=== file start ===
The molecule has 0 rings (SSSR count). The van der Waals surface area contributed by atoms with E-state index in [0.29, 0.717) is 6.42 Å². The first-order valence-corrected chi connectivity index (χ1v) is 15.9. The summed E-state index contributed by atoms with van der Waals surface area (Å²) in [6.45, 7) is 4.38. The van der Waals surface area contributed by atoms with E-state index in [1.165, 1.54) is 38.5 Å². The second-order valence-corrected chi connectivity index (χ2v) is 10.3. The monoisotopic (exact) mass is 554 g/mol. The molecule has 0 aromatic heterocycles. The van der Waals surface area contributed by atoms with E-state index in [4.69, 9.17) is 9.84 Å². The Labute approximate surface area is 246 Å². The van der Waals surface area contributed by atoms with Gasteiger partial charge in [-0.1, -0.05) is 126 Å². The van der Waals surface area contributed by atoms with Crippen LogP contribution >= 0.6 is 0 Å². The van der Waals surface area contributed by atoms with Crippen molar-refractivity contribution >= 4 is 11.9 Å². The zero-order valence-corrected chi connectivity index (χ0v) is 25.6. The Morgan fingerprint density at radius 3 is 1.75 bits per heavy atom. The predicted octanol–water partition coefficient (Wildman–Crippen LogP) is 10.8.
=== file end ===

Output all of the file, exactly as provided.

The molecule has 0 rings (SSSR count). The van der Waals surface area contributed by atoms with E-state index in [0.29, 0.717) is 6.42 Å². The first-order valence-corrected chi connectivity index (χ1v) is 15.9. The summed E-state index contributed by atoms with van der Waals surface area (Å²) in [6.45, 7) is 4.38. The van der Waals surface area contributed by atoms with E-state index in [1.165, 1.54) is 38.5 Å². The second-order valence-corrected chi connectivity index (χ2v) is 10.3. The monoisotopic (exact) mass is 554 g/mol. The molecule has 0 aromatic heterocycles. The van der Waals surface area contributed by atoms with E-state index in [4.69, 9.17) is 9.84 Å². The Labute approximate surface area is 246 Å². The van der Waals surface area contributed by atoms with Gasteiger partial charge in [-0.1, -0.05) is 126 Å². The van der Waals surface area contributed by atoms with Crippen LogP contribution >= 0.6 is 0 Å². The van der Waals surface area contributed by atoms with Crippen molar-refractivity contribution >= 4 is 11.9 Å². The zero-order valence-corrected chi connectivity index (χ0v) is 25.6. The Morgan fingerprint density at radius 3 is 1.75 bits per heavy atom. The predicted octanol–water partition coefficient (Wildman–Crippen LogP) is 10.8.